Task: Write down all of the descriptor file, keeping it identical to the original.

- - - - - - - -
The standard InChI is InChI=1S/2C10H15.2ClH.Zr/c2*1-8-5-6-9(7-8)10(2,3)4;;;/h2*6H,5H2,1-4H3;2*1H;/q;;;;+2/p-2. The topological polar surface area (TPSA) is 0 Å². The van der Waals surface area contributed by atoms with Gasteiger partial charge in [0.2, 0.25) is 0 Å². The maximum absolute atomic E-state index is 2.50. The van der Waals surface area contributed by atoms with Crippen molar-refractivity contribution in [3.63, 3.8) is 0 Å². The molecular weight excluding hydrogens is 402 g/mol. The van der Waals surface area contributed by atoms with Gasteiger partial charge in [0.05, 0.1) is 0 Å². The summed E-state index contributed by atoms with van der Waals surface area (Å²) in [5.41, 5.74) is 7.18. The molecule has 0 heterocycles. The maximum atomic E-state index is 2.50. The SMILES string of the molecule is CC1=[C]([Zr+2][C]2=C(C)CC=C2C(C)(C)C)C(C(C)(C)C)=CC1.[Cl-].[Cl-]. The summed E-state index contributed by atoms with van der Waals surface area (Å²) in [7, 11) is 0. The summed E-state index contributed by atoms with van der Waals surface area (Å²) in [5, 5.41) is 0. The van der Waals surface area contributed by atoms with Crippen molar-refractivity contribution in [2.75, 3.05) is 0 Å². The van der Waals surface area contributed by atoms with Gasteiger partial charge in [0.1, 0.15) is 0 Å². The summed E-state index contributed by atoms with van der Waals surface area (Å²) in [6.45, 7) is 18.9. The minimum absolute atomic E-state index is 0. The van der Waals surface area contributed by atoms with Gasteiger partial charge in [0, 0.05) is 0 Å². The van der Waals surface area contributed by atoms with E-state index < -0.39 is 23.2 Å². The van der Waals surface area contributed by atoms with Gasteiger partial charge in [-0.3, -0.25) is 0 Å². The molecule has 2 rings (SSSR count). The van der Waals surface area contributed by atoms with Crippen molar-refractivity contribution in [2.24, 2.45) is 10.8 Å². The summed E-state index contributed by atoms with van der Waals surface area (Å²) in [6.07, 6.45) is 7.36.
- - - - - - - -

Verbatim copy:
The standard InChI is InChI=1S/2C10H15.2ClH.Zr/c2*1-8-5-6-9(7-8)10(2,3)4;;;/h2*6H,5H2,1-4H3;2*1H;/q;;;;+2/p-2. The topological polar surface area (TPSA) is 0 Å². The van der Waals surface area contributed by atoms with Gasteiger partial charge in [0.2, 0.25) is 0 Å². The maximum absolute atomic E-state index is 2.50. The van der Waals surface area contributed by atoms with Crippen molar-refractivity contribution in [3.63, 3.8) is 0 Å². The molecular weight excluding hydrogens is 402 g/mol. The van der Waals surface area contributed by atoms with Gasteiger partial charge in [0.05, 0.1) is 0 Å². The summed E-state index contributed by atoms with van der Waals surface area (Å²) in [5.41, 5.74) is 7.18. The molecule has 0 heterocycles. The maximum atomic E-state index is 2.50. The SMILES string of the molecule is CC1=[C]([Zr+2][C]2=C(C)CC=C2C(C)(C)C)C(C(C)(C)C)=CC1.[Cl-].[Cl-]. The summed E-state index contributed by atoms with van der Waals surface area (Å²) in [7, 11) is 0. The summed E-state index contributed by atoms with van der Waals surface area (Å²) in [5, 5.41) is 0. The van der Waals surface area contributed by atoms with Crippen molar-refractivity contribution in [2.75, 3.05) is 0 Å². The van der Waals surface area contributed by atoms with Gasteiger partial charge in [0.1, 0.15) is 0 Å². The summed E-state index contributed by atoms with van der Waals surface area (Å²) in [6.45, 7) is 18.9. The minimum absolute atomic E-state index is 0. The van der Waals surface area contributed by atoms with Gasteiger partial charge in [0, 0.05) is 0 Å². The van der Waals surface area contributed by atoms with E-state index < -0.39 is 23.2 Å². The van der Waals surface area contributed by atoms with Gasteiger partial charge in [-0.3, -0.25) is 0 Å². The molecule has 2 rings (SSSR count). The van der Waals surface area contributed by atoms with Crippen molar-refractivity contribution in [2.24, 2.45) is 10.8 Å². The summed E-state index contributed by atoms with van der Waals surface area (Å²) in [6.07, 6.45) is 7.36.